Home / 2010 / January

Book Challenge Update: 2 Down, 22 (24?) to Go

I finished Haruki Murakami’s What I Talk About When I Talk about Running on Tuesday, January 26, meaning I’m 26 days into my 365-day Book Challenge and have already checked two books off the list. This is good.

But Murakami also wrote a little book called Kafka on the Shore, which Rob read last year and has been nagging encouraging me to read. I figured it’d be good to follow up a memoir-type book by Murakami with one of his novels, so I’ve added Kafka on the Shore to my Book Challenge and started reading it the same day I finished What I Talk About When I Talk About Running. This is not good.

And Murakami mentioned The Great Gatsby more than once in What I Talk About When I Talk About Running, and that’s another that Rob read last year and has been encouraging me to read, so I added that to my Book Challenge too. Double not good. So now I’m a little ahead of my original schedule, but I’ve bulked up that list at the same time. This is the very nature of having a To Read list anyway, right? *sigh* I wonder how long my list will be on December 31,2010 . . .

Oh, but you want to hear about What I Talk About When I Talk About Running, right? It is great.

If you are a runner who writes / a writer who runs (however you define yourself), go buy it right now, I can’t believe you haven’t read it yet. If you’ve already read it, you should lend your copy to another writer / runner friend. (That’s how I got it in my hands–thanks, Sarah!) If you have a runner / writer you need to buy a gift for, you’ve found that gift.

Murakami is a long-distance runner, and he’s one of those runners whose body was obviously made for running (I am not one of those runners). When he started running, he had just quit his job to write full time.

I am in a similar situation right now, so this book and his habits–running at least an hour every day–are giving me some crazy ideas. For example, as I was falling asleep the other night, I was seriously considering just running from my house to National and running up to campus and back, just to see if I could do it. (It’s about 10 miles.) If the weather was better that next day, I might have tried it. Don’t know how far I would have gotten before I called someone to come pick me up.*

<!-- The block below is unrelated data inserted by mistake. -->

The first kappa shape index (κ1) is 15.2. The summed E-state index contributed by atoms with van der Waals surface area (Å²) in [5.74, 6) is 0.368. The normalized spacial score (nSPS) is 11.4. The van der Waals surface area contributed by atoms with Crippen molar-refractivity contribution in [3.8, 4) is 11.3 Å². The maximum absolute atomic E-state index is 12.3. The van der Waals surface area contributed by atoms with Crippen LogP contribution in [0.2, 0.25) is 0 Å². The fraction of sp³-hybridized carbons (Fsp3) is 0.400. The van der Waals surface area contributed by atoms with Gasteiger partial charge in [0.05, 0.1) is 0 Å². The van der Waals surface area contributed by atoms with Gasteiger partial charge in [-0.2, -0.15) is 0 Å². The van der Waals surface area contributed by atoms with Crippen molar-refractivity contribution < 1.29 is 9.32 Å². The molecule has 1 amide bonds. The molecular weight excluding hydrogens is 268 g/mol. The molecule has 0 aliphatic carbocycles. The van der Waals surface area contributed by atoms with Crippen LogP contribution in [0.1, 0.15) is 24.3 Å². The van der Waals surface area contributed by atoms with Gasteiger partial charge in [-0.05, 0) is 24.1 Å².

It’s a great book to read for running inspiration. He’s very real about his struggles, successes, and failures in running. He’s an excellent writer, so it’s an easy, enjoyable read. I particularly enjoyed when he painted scenes with his words–running in autumn in Cambridge, running an unofficial marathon from Athens to Marathon in stifling heat, and running an ultramarathon at Lake Saroma, Hokkaido, Japan.

Notes

* I can run 10 miles, but it’s usually not a good idea to go from “I’ve only logged 8 miles in the last two months” to “Hey, I’ll go see if I can run 10 miles at once, just for the fun of it.” “Just for the fun of it” running experiments don’t usually end well, in my experience. :)

My Response to “State of the Union 2010″ at Freedom Watch News

I typically avoid talking about politics at all costs because that discussion, as President Obama said last night at the end of the State of the the Union Address, has become so divisive in our society. I hate that. I am a lover, I do not thrive on discord, and I hate it that we have gotten to the point where you and I cannot be friends if we find ourselves on opposite sides of the political spectrum. But I have something to say in response to a Spirit of American friend that is more about personal responsibility than politics. I am responding to Joe Naff‘s “State of the Union 2010” on his Freedom Watch News blog.

Please be careful of your use of “Americans [verb]” Americans want… Americans believe… American were looking…

I am an American and I can’t say that I want/hope/whatever every time you used that phrase. For example, I do not believe that the government is to blame for the economic crisis. It is the banks’ capitalistic predatory loans (they just want to make money, not that I’m excusing it; we just need ethics, too) and–I truly believe this–it is the fault of Americans who took on more debt than they could repay based on their income.